A week later, The Daily Telegraph has picked it up, embellishing the story beyond peradventure, turning it into a lurid and grossly inaccurate, Queen may be scrapped from UK passports. It then has the gall to publish a pompous and misleading leader, gracing the title, "Passport to nonsense", heedless of the fact that its own story is nonsense.
The original story in the Yorkshire Post, of course, was about "contentious plans for a huge expansion of the EU's involvement in representing member states and their people abroad," with the EU commission wanting Article 20 of the treaty to feature in each and every passport to remind people of their rights as "EU citizens". Additionally, there were plans afoot, gradually, to take over the Consular services of the member states.
The source for this was a "green paper" slipped out in November last year, under the deceptive title: "Diplomatic and consular protection of Union citizens in third countries", listed as COM(2006)712 final.
The text and the intent were worrying enough, quite sufficient grounds to raise the alarm as another example of, as we put it, "Another step in the slow process of integration".
But what was entirely missing from the COM was any mention that, as The Telegraph wrongly claims, "the coat of arms are scrapped and replaced by the EU emblem of 12 stars" with the message underneath reading: "Every citizen of the Union".
But, straight from the school of "never let the facts spoil a good story" the paper, using the time-honoured tool of low hackery, relies on the anonymous device of “it has been suggested” using this to imply that the coat of arms will be scrapped.
We then get the intellectually challenged William Hague, in rentaquote mode, "criticising" the proposals "as yet another example of the EU gaining more power over British citizens." He tells the paper:
People want to be proud to be British and their passports should have a clear association with that. There is no good reason to change the traditional presentation of our passports. These proposals are yet another illustration of how the British people must be given their say in a referendum before any new powers are signed over to the EU under a proposed new treaty.So, one might ask, does it really matter? Surely this is generally beneficial if it raises more public concern about the growing encroachment of the EU on our daily lives?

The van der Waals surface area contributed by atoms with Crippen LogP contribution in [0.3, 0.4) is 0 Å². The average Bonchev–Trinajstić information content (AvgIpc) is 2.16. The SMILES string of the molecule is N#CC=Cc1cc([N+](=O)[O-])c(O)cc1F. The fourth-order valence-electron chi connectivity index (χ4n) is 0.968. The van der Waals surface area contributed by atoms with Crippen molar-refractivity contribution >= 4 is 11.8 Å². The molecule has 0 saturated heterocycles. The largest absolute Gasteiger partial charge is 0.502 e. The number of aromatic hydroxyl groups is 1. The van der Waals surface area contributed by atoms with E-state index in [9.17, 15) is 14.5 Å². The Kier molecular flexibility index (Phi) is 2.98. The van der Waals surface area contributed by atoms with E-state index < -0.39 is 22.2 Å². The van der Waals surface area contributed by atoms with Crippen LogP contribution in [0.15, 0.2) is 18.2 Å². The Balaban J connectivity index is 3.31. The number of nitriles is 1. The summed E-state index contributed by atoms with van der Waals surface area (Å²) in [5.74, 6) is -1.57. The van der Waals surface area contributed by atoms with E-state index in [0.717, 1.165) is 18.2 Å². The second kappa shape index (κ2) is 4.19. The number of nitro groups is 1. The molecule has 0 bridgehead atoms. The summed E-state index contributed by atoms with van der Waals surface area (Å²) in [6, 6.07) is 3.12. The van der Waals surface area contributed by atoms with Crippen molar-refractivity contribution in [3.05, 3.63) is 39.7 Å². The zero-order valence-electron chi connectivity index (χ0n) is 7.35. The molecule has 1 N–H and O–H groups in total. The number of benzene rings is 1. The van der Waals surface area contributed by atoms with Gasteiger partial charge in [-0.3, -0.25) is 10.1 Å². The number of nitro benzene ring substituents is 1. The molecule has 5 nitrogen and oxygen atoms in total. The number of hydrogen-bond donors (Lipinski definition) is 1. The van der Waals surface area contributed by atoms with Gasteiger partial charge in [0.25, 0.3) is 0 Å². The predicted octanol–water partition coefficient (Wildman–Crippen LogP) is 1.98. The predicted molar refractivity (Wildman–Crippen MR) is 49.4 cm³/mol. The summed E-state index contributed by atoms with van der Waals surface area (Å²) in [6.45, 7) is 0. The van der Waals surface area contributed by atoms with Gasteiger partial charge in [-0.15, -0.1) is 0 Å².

The answer to that is a simple, blunt "yes" – it does matter. The story is unfounded and demonstrably false. It leaves the door wide open for the government and its Europhile allies to knock it down and then, with absolute authority, dismiss this as another silly "Euro-myth" – typical of how those swivel-eyed loonies and the "right-wing press" get all worked up about nothing.
Lost in the fray is the much more serious and greater threat of the gradual take-over of our Consular Service which, in the fullness of time, may turn into EU embassies, and all for the sake of a quick, cheap headline.
Yet, already the story is flashing though the net, to be picked up and regurgitated by gullible Eurosceptics. Thus they demonstrate only that, after all these years, they have learned nothing, and continue scoring "own goals" with gay abandon.